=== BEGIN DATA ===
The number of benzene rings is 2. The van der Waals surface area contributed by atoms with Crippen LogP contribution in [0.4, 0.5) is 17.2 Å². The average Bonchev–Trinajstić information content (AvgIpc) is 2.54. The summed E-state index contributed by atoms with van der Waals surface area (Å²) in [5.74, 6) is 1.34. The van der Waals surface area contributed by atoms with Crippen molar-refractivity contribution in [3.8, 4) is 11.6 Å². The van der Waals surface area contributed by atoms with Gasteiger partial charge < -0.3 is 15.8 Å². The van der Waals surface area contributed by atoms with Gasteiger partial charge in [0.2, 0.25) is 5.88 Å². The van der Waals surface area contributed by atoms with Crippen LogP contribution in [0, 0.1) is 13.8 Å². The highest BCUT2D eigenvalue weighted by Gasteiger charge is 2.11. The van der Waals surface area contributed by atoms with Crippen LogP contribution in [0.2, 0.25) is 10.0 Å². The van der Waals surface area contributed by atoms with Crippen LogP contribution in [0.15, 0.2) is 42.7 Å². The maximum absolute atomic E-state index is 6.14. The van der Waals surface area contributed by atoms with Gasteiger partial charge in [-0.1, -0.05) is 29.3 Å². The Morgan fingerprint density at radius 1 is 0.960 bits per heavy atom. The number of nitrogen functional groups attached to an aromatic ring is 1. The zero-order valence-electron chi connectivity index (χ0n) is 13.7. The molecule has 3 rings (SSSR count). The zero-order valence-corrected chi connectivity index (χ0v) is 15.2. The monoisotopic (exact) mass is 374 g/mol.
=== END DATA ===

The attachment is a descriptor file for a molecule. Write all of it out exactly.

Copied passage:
The number of benzene rings is 2. The van der Waals surface area contributed by atoms with Crippen LogP contribution in [0.4, 0.5) is 17.2 Å². The average Bonchev–Trinajstić information content (AvgIpc) is 2.54. The summed E-state index contributed by atoms with van der Waals surface area (Å²) in [5.74, 6) is 1.34. The van der Waals surface area contributed by atoms with Crippen molar-refractivity contribution in [3.8, 4) is 11.6 Å². The van der Waals surface area contributed by atoms with Gasteiger partial charge < -0.3 is 15.8 Å². The van der Waals surface area contributed by atoms with Gasteiger partial charge in [0.2, 0.25) is 5.88 Å². The van der Waals surface area contributed by atoms with Crippen LogP contribution in [0, 0.1) is 13.8 Å². The highest BCUT2D eigenvalue weighted by Gasteiger charge is 2.11. The van der Waals surface area contributed by atoms with Crippen LogP contribution in [0.2, 0.25) is 10.0 Å². The van der Waals surface area contributed by atoms with Crippen LogP contribution in [0.15, 0.2) is 42.7 Å². The maximum absolute atomic E-state index is 6.14. The van der Waals surface area contributed by atoms with Gasteiger partial charge in [-0.1, -0.05) is 29.3 Å². The Morgan fingerprint density at radius 1 is 0.960 bits per heavy atom. The number of nitrogen functional groups attached to an aromatic ring is 1. The zero-order valence-electron chi connectivity index (χ0n) is 13.7. The molecule has 3 rings (SSSR count). The zero-order valence-corrected chi connectivity index (χ0v) is 15.2. The monoisotopic (exact) mass is 374 g/mol.